Ebola outbreak prompts Canada to deploy more quarantine officers at airports
Canada announces an additional $30.5 million to fight Ebola
Health Minister Rona Ambrose says the federal government will dispatch more quarantine officers at Canada's airports to screen for Ebola and provide more funding for research into Canada's Ebola vaccine and monoclonal antibody treatments.
The new measures are part of an additional $30.5-million investment by the Canadian government in the global fight against the outbreak, which has affected countries in West Africa.
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"We're here today to announce further support for preparedness here at home and new medical counter-measures in the global fight against the outbreak," Ambrose said during an announcement in Winnipeg on Monday.
Canada's contribution of $30.5 million includes:
- $1 million to deploy new quarantine officers to Canada's airports.
- $3 million to help front-line workers with training and equipment.
- $23.5 million for research and development of Ebola vaccines and other treatments.
- $3 million to further support the World Health Organization.
Ambrose said she had another meeting with Canada's provincial and territorial health ministers where they discussed training for front-line workers.
"Today we are investing $1 million to deploy additional public health agency quarantine officers to Canadian airports to better identify and manage potential Ebola cases."
Until now Canada has had quarantine officers stationed at six airports across the country: Montreal, Toronto, Vancouver, Halifax, Ottawa and Calgary.
"In order to further strengthen Canada's readiness at home, we're also making available $3 million in funding to enhance community health preparedness, including supporting the provinces and territories in the delivery of infection control training and equipment," Ambrose said on Monday.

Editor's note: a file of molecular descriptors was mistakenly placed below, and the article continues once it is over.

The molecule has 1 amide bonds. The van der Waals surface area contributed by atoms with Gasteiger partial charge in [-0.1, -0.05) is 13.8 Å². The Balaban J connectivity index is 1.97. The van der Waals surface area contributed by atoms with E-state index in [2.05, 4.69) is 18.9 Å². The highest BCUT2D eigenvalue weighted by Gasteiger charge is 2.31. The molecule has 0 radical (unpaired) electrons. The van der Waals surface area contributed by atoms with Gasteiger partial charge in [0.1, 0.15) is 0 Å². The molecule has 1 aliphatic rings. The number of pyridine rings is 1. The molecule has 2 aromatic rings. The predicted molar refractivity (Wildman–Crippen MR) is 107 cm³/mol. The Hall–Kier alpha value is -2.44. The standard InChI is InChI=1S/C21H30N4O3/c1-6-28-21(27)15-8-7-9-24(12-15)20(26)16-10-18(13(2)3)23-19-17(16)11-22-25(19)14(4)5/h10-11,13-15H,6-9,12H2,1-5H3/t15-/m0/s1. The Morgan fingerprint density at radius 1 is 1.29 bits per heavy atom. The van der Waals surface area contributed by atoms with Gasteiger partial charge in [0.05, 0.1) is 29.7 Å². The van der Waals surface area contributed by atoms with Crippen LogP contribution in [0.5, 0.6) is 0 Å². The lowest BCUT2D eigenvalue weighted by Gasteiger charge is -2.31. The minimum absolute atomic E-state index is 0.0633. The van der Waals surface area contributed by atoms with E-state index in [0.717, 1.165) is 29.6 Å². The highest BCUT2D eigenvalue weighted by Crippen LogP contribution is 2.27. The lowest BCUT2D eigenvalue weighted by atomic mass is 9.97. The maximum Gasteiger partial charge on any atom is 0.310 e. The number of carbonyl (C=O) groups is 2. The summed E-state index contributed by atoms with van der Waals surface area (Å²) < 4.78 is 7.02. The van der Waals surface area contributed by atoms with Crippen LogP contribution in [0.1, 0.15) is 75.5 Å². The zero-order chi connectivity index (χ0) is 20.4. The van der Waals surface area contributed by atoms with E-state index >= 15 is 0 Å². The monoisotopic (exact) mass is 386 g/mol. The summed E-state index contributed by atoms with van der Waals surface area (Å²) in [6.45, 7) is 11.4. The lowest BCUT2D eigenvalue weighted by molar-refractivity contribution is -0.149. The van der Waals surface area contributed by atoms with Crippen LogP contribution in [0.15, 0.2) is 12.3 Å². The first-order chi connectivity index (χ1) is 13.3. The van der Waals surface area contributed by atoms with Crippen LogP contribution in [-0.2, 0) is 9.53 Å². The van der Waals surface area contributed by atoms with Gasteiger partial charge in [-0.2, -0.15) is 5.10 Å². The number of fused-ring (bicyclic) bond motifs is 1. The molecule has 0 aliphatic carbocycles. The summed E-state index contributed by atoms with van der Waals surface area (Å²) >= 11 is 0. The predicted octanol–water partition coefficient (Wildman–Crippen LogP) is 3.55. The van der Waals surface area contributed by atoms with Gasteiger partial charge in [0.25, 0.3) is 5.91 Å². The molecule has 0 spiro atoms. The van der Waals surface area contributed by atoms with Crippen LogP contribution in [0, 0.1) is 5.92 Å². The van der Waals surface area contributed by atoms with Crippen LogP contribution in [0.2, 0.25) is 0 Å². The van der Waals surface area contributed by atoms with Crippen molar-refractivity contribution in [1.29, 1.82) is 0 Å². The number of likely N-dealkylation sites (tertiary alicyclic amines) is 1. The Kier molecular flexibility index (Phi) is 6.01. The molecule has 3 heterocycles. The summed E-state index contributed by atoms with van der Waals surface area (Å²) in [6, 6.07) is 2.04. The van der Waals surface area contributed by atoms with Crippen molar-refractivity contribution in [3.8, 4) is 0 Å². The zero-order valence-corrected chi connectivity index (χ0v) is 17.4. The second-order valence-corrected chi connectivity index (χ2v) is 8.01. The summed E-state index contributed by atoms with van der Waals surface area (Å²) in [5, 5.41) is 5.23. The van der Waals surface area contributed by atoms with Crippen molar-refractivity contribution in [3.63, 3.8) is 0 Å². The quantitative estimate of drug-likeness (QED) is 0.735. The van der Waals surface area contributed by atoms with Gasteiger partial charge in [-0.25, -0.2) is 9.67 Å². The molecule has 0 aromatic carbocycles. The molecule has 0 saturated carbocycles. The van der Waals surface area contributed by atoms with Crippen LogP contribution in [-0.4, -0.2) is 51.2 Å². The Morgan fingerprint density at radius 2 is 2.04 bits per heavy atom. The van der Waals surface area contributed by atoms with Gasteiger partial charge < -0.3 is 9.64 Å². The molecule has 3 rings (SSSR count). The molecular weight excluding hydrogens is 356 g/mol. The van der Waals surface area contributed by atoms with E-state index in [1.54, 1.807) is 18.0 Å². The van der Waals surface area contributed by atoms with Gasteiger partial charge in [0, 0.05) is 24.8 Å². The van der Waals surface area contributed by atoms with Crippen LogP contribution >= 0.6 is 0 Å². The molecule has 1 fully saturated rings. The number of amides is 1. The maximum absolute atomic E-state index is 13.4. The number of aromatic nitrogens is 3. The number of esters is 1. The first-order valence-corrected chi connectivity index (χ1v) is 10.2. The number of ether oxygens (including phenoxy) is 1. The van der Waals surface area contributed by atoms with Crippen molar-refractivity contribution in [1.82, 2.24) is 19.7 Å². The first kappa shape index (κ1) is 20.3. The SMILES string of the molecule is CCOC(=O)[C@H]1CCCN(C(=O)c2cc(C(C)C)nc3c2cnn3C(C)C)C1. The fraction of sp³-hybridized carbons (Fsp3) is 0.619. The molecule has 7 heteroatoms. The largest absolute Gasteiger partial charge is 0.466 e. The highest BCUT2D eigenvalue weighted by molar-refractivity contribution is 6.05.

Ambrose said the government will also launch a new Ebola public awareness campaign this month.
Ambrose commends scientists
In addition to these domestic efforts, Ambrose said the bulk of the funding, $23.5 million, will go to help support "Ebola vaccine clinical trials and to create a stockpile of the vaccine and monoclonal antibody treatments" for use here and abroad.
The federal health minister commended "the tireless work" of Canada's "incredible scientists" for giving the world hope that the outbreak will be contained. She also applauded "the courage and professionalism" of health-care workers.
Ambrose confirmed that Canada's shipment of 800 vials of experimental Ebola vaccine has been received by the WHO in Geneva.
The health minister also announced an additional $3 million in funding for the WHO that will come from Canada's Department of Foreign Affairs and be delivered through its Global Partnership Program.
The health minister was joined by Dr. Gregory Taylor, the chief public health officer, and Dr. Judith Bossé, the assistant deputy minister for infectious disease prevention and control.
"Today's announcement further demonstrates our commitment to ensuring that Canada continues to remain cautious and well-prepared," Taylor said.
The chief public health officer said he will continue to work with the provinces and territories to ensure the health sector and all levels of government are well-prepared in the event of a first case of Ebola in Canada.
Officials reiterated there are currently no cases of Ebola in Canada.
Today's announcement is in addition to the $65 million Canada has already committed to support global health, humanitarian and security initiatives.
Ambrose also confirmed that all of the personal protective equipment Canada had promised to donate has arrived in West Africa. The final shipment was sent on Friday and arrived in Conakry and Monrovia on Saturday. This includes equipment such as gloves, masks and gowns.